A Colombian woman who went to a hospital in Bogota, complaining of stomach pains, got the surprise of her life when doctors saw an X-ray and discovered a 40-year-old calcified fetus -- or lithopaedian -- inside her 82-year-old body, various news media outlets reported this week.
Lithopaedian, also known as stone baby, is a very rare syndrome that happens when the fetus grows outside the uterus and inside the abdomen. Indeed, the phenomenon of a fetus growing inside the abdomen occurs once in every 11,000 pregnancies; lithopaedian occurs in an estimated 1.5 percent to 1.8 percent of these cases. If the fetus becomes so large that it cannot be absorbed back into the body, it mummifies, with a layer of calcium protecting the mother's body from the dead tissue of the baby. Usually the woman has no idea a calcified fetus is inside her.
The Colombian woman will now undergo surgery so that the fetus can be removed.
In another case, in 2009, Huang Yijun, 92, of southern China, delivered a child which she’d been carrying for more than half a century.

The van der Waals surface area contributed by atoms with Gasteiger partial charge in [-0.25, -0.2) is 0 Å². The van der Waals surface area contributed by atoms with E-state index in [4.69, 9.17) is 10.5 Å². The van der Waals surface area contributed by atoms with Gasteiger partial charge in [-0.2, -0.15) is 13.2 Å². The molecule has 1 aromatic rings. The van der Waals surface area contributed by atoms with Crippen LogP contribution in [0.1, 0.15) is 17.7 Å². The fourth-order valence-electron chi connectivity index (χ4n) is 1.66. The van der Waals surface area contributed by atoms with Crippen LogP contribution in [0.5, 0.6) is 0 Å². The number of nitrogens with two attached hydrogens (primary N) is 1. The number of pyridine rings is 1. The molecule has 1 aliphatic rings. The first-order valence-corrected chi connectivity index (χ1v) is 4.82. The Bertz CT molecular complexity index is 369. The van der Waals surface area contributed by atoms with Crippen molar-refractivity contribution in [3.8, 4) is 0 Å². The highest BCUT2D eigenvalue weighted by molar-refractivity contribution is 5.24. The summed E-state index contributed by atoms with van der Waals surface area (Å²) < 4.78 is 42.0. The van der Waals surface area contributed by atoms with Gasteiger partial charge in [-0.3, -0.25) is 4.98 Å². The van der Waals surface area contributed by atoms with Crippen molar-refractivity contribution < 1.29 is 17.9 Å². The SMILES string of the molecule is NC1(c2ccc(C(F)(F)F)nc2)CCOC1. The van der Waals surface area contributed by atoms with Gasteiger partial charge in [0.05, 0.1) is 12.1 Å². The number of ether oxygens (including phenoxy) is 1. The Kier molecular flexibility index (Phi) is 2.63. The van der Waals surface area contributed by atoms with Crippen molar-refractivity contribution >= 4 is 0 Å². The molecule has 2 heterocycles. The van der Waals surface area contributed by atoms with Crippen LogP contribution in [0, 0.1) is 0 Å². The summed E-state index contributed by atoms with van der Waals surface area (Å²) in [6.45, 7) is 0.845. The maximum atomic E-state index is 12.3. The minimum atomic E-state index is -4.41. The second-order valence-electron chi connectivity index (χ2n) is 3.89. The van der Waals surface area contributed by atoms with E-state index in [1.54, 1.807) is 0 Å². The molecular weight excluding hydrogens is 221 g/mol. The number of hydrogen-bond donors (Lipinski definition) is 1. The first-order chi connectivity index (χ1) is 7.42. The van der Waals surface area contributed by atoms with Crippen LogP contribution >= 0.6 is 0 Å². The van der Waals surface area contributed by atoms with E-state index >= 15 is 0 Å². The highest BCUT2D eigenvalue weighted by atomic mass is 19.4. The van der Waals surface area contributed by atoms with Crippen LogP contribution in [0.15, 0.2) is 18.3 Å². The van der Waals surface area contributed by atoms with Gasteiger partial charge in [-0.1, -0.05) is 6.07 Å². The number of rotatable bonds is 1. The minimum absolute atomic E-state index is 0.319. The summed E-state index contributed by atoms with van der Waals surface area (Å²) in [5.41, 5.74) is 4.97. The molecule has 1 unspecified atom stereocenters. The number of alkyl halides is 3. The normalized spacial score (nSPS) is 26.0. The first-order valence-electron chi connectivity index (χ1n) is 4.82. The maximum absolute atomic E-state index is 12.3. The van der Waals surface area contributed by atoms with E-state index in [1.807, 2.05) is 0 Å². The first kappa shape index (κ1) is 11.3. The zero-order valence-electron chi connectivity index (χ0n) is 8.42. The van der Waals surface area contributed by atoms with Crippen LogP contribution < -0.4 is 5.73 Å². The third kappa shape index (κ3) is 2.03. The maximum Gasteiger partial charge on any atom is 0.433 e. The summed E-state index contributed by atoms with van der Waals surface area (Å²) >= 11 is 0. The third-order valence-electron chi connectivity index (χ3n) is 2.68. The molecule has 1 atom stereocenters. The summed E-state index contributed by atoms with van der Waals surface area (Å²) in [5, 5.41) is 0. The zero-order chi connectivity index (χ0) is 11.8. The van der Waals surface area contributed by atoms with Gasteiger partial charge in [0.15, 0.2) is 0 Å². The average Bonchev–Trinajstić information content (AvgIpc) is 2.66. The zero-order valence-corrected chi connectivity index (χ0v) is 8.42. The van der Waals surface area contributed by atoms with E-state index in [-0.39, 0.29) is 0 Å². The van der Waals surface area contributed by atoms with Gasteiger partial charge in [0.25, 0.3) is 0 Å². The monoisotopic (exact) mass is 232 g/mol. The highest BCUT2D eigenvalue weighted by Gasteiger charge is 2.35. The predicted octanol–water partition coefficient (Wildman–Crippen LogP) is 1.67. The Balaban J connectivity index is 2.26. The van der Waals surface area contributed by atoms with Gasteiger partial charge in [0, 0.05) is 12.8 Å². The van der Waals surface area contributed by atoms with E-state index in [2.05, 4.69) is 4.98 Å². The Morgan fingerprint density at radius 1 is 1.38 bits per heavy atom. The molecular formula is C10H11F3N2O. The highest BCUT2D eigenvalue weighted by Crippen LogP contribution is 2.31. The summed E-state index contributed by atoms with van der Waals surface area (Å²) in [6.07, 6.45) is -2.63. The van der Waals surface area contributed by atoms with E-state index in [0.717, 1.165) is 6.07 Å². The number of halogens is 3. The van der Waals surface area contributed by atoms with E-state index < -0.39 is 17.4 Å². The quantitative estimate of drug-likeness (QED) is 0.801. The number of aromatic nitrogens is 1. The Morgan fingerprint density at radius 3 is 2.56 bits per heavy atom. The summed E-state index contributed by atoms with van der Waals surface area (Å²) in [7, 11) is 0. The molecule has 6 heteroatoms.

At the time, Dr Natalie Burger, an endocrinologist and fertility specialist in Texas, explained that lithopaedions began as ectopic pregnancies -– a condition where the fertilized egg becomes stuck as it travels to the womb and develops outside of the uterus.
She told NBC News: “Usually an ectopic pregnancy will mean a [fallopian] tubal pregnancy, but in a small percentage of cases, the pregnancy can actually occur in the abdominal cavity -- in places like the bowel, the ovary, or even on the aorta.
“These are very rare locations and they can be very dangerous.”
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CORRECTION: A previous version of this story mistakenly reported that lithopaedian occurs once in every 11,000 pregnancies.